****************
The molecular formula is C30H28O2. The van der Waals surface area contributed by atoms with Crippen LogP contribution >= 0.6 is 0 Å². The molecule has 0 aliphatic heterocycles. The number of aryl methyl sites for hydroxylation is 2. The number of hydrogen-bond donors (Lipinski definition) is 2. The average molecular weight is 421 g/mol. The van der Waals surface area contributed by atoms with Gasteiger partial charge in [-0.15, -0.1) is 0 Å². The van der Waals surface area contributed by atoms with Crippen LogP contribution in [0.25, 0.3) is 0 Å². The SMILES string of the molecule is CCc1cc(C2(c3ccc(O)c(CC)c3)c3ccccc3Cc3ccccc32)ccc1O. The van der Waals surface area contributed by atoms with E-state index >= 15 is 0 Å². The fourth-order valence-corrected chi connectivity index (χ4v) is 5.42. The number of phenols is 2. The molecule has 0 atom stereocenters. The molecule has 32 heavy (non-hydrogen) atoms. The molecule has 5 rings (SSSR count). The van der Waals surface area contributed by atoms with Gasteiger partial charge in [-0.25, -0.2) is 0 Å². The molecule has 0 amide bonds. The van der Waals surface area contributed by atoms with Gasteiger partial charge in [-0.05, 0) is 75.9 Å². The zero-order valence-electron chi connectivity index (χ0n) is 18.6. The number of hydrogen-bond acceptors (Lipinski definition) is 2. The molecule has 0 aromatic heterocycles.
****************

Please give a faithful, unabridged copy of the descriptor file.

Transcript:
The molecular formula is C30H28O2. The van der Waals surface area contributed by atoms with Crippen LogP contribution >= 0.6 is 0 Å². The molecule has 0 aliphatic heterocycles. The number of aryl methyl sites for hydroxylation is 2. The number of hydrogen-bond donors (Lipinski definition) is 2. The average molecular weight is 421 g/mol. The van der Waals surface area contributed by atoms with Gasteiger partial charge in [-0.15, -0.1) is 0 Å². The van der Waals surface area contributed by atoms with Crippen LogP contribution in [0.25, 0.3) is 0 Å². The SMILES string of the molecule is CCc1cc(C2(c3ccc(O)c(CC)c3)c3ccccc3Cc3ccccc32)ccc1O. The van der Waals surface area contributed by atoms with E-state index >= 15 is 0 Å². The fourth-order valence-corrected chi connectivity index (χ4v) is 5.42. The number of phenols is 2. The molecule has 0 atom stereocenters. The molecule has 32 heavy (non-hydrogen) atoms. The molecule has 5 rings (SSSR count). The van der Waals surface area contributed by atoms with Gasteiger partial charge in [-0.25, -0.2) is 0 Å². The molecule has 0 amide bonds. The van der Waals surface area contributed by atoms with Gasteiger partial charge in [-0.05, 0) is 75.9 Å². The zero-order valence-electron chi connectivity index (χ0n) is 18.6. The number of hydrogen-bond acceptors (Lipinski definition) is 2. The molecule has 0 aromatic heterocycles.